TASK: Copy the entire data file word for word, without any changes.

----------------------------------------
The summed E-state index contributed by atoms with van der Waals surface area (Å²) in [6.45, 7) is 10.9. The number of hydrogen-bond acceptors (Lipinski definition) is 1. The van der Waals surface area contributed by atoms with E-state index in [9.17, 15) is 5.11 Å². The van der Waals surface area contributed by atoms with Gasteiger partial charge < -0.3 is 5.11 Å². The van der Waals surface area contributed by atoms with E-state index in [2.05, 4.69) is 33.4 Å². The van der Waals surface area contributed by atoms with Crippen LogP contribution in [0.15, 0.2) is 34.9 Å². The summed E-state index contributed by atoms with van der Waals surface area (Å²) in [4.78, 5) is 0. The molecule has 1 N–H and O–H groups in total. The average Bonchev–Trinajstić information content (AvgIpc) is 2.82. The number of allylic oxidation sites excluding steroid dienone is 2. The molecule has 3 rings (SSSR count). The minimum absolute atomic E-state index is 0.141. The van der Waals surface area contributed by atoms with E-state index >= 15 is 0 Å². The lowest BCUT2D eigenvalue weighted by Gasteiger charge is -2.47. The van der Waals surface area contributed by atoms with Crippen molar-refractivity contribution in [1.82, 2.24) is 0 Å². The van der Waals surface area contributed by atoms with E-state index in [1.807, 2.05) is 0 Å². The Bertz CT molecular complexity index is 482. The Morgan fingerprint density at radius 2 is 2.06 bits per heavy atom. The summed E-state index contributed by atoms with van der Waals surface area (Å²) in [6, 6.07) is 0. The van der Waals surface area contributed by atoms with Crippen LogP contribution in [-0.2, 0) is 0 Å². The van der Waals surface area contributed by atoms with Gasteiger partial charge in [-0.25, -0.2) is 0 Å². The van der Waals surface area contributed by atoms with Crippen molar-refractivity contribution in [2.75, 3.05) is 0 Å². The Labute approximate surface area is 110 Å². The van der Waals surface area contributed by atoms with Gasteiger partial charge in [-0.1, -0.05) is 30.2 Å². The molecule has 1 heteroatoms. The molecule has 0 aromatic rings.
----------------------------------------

The summed E-state index contributed by atoms with van der Waals surface area (Å²) in [6.45, 7) is 10.9. The number of hydrogen-bond acceptors (Lipinski definition) is 1. The van der Waals surface area contributed by atoms with E-state index in [9.17, 15) is 5.11 Å². The van der Waals surface area contributed by atoms with Gasteiger partial charge < -0.3 is 5.11 Å². The van der Waals surface area contributed by atoms with E-state index in [2.05, 4.69) is 33.4 Å². The van der Waals surface area contributed by atoms with Crippen LogP contribution in [0.15, 0.2) is 34.9 Å². The summed E-state index contributed by atoms with van der Waals surface area (Å²) in [4.78, 5) is 0. The molecule has 1 N–H and O–H groups in total. The average Bonchev–Trinajstić information content (AvgIpc) is 2.82. The number of allylic oxidation sites excluding steroid dienone is 2. The molecule has 3 rings (SSSR count). The minimum absolute atomic E-state index is 0.141. The van der Waals surface area contributed by atoms with E-state index >= 15 is 0 Å². The lowest BCUT2D eigenvalue weighted by Gasteiger charge is -2.47. The van der Waals surface area contributed by atoms with Crippen molar-refractivity contribution in [1.82, 2.24) is 0 Å². The van der Waals surface area contributed by atoms with E-state index in [1.807, 2.05) is 0 Å². The Bertz CT molecular complexity index is 482. The Morgan fingerprint density at radius 2 is 2.06 bits per heavy atom. The summed E-state index contributed by atoms with van der Waals surface area (Å²) in [6, 6.07) is 0. The van der Waals surface area contributed by atoms with Crippen LogP contribution in [-0.2, 0) is 0 Å². The van der Waals surface area contributed by atoms with Gasteiger partial charge in [-0.25, -0.2) is 0 Å². The van der Waals surface area contributed by atoms with Crippen molar-refractivity contribution in [2.75, 3.05) is 0 Å². The Labute approximate surface area is 110 Å². The van der Waals surface area contributed by atoms with Gasteiger partial charge in [-0.1, -0.05) is 30.2 Å². The molecule has 1 heteroatoms. The molecule has 0 aromatic rings.